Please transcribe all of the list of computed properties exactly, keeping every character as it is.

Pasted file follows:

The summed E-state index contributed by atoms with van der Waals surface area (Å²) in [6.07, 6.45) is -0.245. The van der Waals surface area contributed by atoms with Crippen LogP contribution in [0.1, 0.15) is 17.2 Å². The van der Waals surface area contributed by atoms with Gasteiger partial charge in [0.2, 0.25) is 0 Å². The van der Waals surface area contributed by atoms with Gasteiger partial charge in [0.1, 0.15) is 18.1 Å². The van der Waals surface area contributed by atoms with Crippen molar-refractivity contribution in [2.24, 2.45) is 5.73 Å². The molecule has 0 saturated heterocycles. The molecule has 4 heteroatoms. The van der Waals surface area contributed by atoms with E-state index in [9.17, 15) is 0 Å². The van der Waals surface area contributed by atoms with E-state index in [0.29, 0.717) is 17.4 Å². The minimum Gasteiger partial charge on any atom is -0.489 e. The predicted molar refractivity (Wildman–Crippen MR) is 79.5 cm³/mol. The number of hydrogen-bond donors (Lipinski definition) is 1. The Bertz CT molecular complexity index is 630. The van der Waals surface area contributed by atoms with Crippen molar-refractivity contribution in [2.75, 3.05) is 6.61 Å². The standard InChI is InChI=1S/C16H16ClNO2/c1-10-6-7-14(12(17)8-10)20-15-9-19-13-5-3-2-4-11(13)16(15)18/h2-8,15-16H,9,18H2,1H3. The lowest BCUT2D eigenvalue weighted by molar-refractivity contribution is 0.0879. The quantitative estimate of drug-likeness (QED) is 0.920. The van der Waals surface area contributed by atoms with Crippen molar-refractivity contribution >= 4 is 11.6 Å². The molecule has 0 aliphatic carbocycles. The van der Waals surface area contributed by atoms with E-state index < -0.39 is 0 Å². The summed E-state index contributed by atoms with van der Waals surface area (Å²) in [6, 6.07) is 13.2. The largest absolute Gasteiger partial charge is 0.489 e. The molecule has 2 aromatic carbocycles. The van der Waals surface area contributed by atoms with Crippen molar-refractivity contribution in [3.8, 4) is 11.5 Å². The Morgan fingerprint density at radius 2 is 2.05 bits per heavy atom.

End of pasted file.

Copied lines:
The summed E-state index contributed by atoms with van der Waals surface area (Å²) in [6.07, 6.45) is -0.245. The van der Waals surface area contributed by atoms with Crippen LogP contribution in [0.1, 0.15) is 17.2 Å². The van der Waals surface area contributed by atoms with Gasteiger partial charge in [0.2, 0.25) is 0 Å². The van der Waals surface area contributed by atoms with Gasteiger partial charge in [0.1, 0.15) is 18.1 Å². The van der Waals surface area contributed by atoms with Crippen molar-refractivity contribution in [2.24, 2.45) is 5.73 Å². The molecule has 0 saturated heterocycles. The molecule has 4 heteroatoms. The van der Waals surface area contributed by atoms with E-state index in [9.17, 15) is 0 Å². The van der Waals surface area contributed by atoms with E-state index in [0.29, 0.717) is 17.4 Å². The minimum Gasteiger partial charge on any atom is -0.489 e. The predicted molar refractivity (Wildman–Crippen MR) is 79.5 cm³/mol. The number of hydrogen-bond donors (Lipinski definition) is 1. The Bertz CT molecular complexity index is 630. The van der Waals surface area contributed by atoms with Crippen molar-refractivity contribution in [2.75, 3.05) is 6.61 Å². The standard InChI is InChI=1S/C16H16ClNO2/c1-10-6-7-14(12(17)8-10)20-15-9-19-13-5-3-2-4-11(13)16(15)18/h2-8,15-16H,9,18H2,1H3. The lowest BCUT2D eigenvalue weighted by molar-refractivity contribution is 0.0879. The quantitative estimate of drug-likeness (QED) is 0.920. The van der Waals surface area contributed by atoms with Crippen molar-refractivity contribution >= 4 is 11.6 Å². The molecule has 0 aliphatic carbocycles. The van der Waals surface area contributed by atoms with E-state index < -0.39 is 0 Å². The summed E-state index contributed by atoms with van der Waals surface area (Å²) in [6, 6.07) is 13.2. The largest absolute Gasteiger partial charge is 0.489 e. The molecule has 2 aromatic carbocycles. The van der Waals surface area contributed by atoms with Crippen molar-refractivity contribution in [3.8, 4) is 11.5 Å². The Morgan fingerprint density at radius 2 is 2.05 bits per heavy atom.